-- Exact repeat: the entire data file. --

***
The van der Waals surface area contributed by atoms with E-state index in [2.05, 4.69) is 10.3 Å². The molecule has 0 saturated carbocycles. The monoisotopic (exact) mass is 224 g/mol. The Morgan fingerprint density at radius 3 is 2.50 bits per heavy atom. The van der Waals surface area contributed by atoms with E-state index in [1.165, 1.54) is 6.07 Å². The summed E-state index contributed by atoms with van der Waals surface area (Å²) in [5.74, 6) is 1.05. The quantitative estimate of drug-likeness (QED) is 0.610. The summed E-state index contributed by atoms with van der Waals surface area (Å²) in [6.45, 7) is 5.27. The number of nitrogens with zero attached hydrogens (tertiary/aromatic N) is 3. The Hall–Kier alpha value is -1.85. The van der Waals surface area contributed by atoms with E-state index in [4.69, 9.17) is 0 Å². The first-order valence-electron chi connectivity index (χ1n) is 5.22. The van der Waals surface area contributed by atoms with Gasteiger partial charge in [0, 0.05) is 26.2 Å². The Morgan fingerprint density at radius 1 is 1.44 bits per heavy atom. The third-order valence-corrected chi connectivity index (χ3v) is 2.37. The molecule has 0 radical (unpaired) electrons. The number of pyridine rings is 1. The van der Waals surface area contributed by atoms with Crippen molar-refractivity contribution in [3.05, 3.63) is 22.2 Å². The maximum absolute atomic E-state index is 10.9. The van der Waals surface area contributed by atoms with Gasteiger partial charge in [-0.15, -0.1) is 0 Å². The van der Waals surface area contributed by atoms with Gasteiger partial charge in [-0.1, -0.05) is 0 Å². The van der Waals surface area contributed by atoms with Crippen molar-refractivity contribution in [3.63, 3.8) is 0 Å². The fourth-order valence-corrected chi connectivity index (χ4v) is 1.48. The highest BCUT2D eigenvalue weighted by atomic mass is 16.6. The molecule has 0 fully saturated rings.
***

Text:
The van der Waals surface area contributed by atoms with E-state index in [2.05, 4.69) is 10.3 Å². The molecule has 0 saturated carbocycles. The monoisotopic (exact) mass is 224 g/mol. The Morgan fingerprint density at radius 3 is 2.50 bits per heavy atom. The van der Waals surface area contributed by atoms with E-state index in [1.165, 1.54) is 6.07 Å². The summed E-state index contributed by atoms with van der Waals surface area (Å²) in [5.74, 6) is 1.05. The quantitative estimate of drug-likeness (QED) is 0.610. The summed E-state index contributed by atoms with van der Waals surface area (Å²) in [6.45, 7) is 5.27. The number of nitrogens with zero attached hydrogens (tertiary/aromatic N) is 3. The Hall–Kier alpha value is -1.85. The van der Waals surface area contributed by atoms with E-state index in [4.69, 9.17) is 0 Å². The first-order valence-electron chi connectivity index (χ1n) is 5.22. The van der Waals surface area contributed by atoms with Gasteiger partial charge in [0, 0.05) is 26.2 Å². The Morgan fingerprint density at radius 1 is 1.44 bits per heavy atom. The third-order valence-corrected chi connectivity index (χ3v) is 2.37. The molecule has 0 radical (unpaired) electrons. The number of pyridine rings is 1. The van der Waals surface area contributed by atoms with Crippen molar-refractivity contribution in [3.05, 3.63) is 22.2 Å². The maximum absolute atomic E-state index is 10.9. The van der Waals surface area contributed by atoms with Gasteiger partial charge in [-0.15, -0.1) is 0 Å². The van der Waals surface area contributed by atoms with Gasteiger partial charge in [-0.1, -0.05) is 0 Å². The van der Waals surface area contributed by atoms with Crippen molar-refractivity contribution in [3.63, 3.8) is 0 Å². The fourth-order valence-corrected chi connectivity index (χ4v) is 1.48. The highest BCUT2D eigenvalue weighted by atomic mass is 16.6. The molecule has 0 fully saturated rings.